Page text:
In the short term, decentralized alternatives can offer a refuge for users who want to opt out of dealing with abusive tech companies, and in the long run can create market alternatives that push the whole industry to be more responsive to what users actually need. I think Filecoin is a big part of that ecosystem of decentralized tools that are exploring and designing a better digital future. Our foundation is steering Filecoin towards its mission of serving humanity and also supporting the larger decentralized web.
Marta: Sheila, how are you thinking about the impact blockchain and distributed ledger technology can have on the world?
Sheila Warren is the head of Blockchain and DLT at the World Economic Forum.
We’ll know we’ve “arrived” when no one is talking about blockchain technology anymore; that will become axiomatic when every tech stack has blockchain integrated into it at some point. When everything from storage to payments is decentralized, we’ll be building and innovating everything on top of that basic assumption of decentralization.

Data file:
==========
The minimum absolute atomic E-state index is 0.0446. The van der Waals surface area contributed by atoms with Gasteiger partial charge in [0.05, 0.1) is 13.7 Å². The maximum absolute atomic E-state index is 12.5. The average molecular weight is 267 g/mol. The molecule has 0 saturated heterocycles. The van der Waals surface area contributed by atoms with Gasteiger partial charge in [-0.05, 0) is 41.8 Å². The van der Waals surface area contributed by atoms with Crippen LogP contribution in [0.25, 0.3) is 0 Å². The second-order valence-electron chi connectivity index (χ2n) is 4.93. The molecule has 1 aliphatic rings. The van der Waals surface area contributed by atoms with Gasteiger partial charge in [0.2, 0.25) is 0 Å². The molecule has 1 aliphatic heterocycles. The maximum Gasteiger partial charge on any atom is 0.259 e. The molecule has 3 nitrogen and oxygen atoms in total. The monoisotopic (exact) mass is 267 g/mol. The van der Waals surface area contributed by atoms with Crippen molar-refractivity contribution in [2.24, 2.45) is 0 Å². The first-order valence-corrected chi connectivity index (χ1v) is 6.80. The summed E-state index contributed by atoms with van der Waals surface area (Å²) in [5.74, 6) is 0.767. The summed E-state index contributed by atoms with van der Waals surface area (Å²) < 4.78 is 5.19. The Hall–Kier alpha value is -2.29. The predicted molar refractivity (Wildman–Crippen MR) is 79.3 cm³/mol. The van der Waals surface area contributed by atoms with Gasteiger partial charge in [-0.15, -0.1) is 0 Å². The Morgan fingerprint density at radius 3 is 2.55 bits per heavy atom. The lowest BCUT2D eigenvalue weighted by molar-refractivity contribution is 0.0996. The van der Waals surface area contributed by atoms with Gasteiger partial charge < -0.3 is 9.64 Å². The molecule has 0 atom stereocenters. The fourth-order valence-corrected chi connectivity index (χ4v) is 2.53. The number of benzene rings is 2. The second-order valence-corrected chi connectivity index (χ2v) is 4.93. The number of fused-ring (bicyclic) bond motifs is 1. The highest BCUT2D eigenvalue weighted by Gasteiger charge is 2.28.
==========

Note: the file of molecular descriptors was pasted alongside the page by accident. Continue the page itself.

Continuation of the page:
Something important is that we do need a cultural shift in mindset to happen. People need to recognize that peer-to-peer has a lot of advantages. Any time you have an intermediary, you’re giving them money, but you’re also giving them power. Power in the form of control, censorship, or many other verbs we can fit in there. The removal of those intermediaries unlocks a tremendous amount of power. We still have yet to see, however, a cultural understanding of what these intermediaries have been doing this whole time.